Fireside favorites: The
books of Jim Kjelgaard

    The best way to get kids in a
  classroom excited about learning
  is to "show them a lesson," poet
  Robert Frost once told a favorite
  English teacher of mine.
     That advice, I think, should be
  heeded by authors of fiction for
  children. Nothing turns off young     
  readers like preachy book
  passages.
      Few authors of books for 11-to
  16-year-olds taught better lessons
  about outdoor survival, fishing,
  hunting, trapping, and the art of
  living than did author Jim
  Kjelgaard.
     Young Kjelgaard heroes like
  ranger John Belden (Forest Patrol)
  invariably made right moral
              
  choices under difficult conditions.
  While
identifying with the trials
  and 
dangers faced by these
  heroes,
young readers were
  "shown" 
lessons about the
  need to 
behave ethically
 
outdoors and the importance
  of
making right decisions - even
  if what you did inconvenienced
  you or deprived you of something
  you had 
yearned for.
    Belden, for example, said he
  could not take a ranger job he
  had wanted all his life. At the
  time a sudden opening occurred,
  he had left traps out in the
  wilderness. He could not take the
  job until he had brought in every
  last trap lest a mink or beaver
  suffer needlessly.
     It turns out, of course that
  Belden's concern for animals is
  precisely what the supervisor
  offering him a job was looking for.
  Such unselfishness is rewarded.
  Belden gets the ranger job
  anyway.
     The message demonstrated in
  Kjelgaard's books time and again
  is that heroes don't always have
  to perform heroic acts to act
  heroically - they just have to act
  decently.
     In fact, the most thrillings acts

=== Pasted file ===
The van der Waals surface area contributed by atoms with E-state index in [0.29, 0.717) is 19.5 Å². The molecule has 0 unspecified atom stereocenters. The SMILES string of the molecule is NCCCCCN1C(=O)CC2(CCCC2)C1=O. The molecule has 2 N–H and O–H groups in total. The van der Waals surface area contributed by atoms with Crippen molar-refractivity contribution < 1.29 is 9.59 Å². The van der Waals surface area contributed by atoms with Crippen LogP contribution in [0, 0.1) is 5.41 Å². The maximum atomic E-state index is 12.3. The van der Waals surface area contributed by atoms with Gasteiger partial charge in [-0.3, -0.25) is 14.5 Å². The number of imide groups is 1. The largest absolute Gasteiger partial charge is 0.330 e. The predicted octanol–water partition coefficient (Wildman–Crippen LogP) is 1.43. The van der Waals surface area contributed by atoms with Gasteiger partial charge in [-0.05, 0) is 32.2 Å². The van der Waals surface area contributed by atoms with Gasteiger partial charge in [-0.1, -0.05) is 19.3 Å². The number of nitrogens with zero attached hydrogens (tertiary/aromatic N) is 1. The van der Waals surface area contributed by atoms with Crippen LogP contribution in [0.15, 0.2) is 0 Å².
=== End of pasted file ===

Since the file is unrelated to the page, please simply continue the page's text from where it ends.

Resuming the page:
of heroism in Kjelgaard's books
  are performed by magnificent
  dogs. Tawny is the heroic
  greyhound in Desert Dog, Buck is
  the unflinching tracker in Lion
  Hound
, and Chiri is a valiant
  staghound-Husky mix who

                       The Outsider

                           

                       Hank Nuwer


 repeatedly saves his master's life

 in Snow Dog and its sequel, Wild
 Trek
. His best-known canine
  heroes are magnificent Irish
  Setter hounds in the novels Big
 Red
, Irish Red, and Outlaw Red.
    Born in 1910, Kjelgaard
  (pronounced Kell-guard) wrote a
  long list of books during his short
  life. At his death in 1959, he had
  written about 20 titles for Holiday
  House, Inc. Today, Bantam
  Skylark Books, in an
  arrangement with Holiday House
  has kept 10 of Kjelgaard's books
  in paperback editions, including
  A Nose for Trouble and Stormy,
  my two Kjelgaard favorites.
     In addition to life lessons,
  Kjelgaard's books are known for
  their hunting, fishing, survival
  and trapping tips. Readers learn
  to make a raft, to navigate a wild
  river, to make rabbit snares and
  primitive weapons in a pinch, and
  to make a fire-stick.
    Kjelgaard, reared in rugged
  Pennsylvania high country, was
  an accomplished angler, hunter
  and trapper, and he also milked
  the wilderness experiences of his
  brother, a forest ranger, for story
  plots.
     After perusing the Internet this
  weekend, I found I'm hardly alone
  in my regard for Kjelgaard. Many
  young readers and several adults
  (including teachers and
  librarians) have posted tributes to
  Kjelgaard on various Web sites.
     A few weeks again, the Anderson
  Public Library discarded many of
  its Kjelgaard titles. For $1 a bag, I
  added five well-thumbed books to
  my growing collection. But even
  as I bagged these treasures, I kept
  wishing they'd been left on the
  shelves for future youngsters to
  discover.

        Hank Nuwer, a freelance writer,
        covers outdoor sports for The Star
        Press.

Use by permission of Hank Nuwer
Article appeared in The Star Press (Muncie, Indiana) Monday, December 28, 1997 - page 5C

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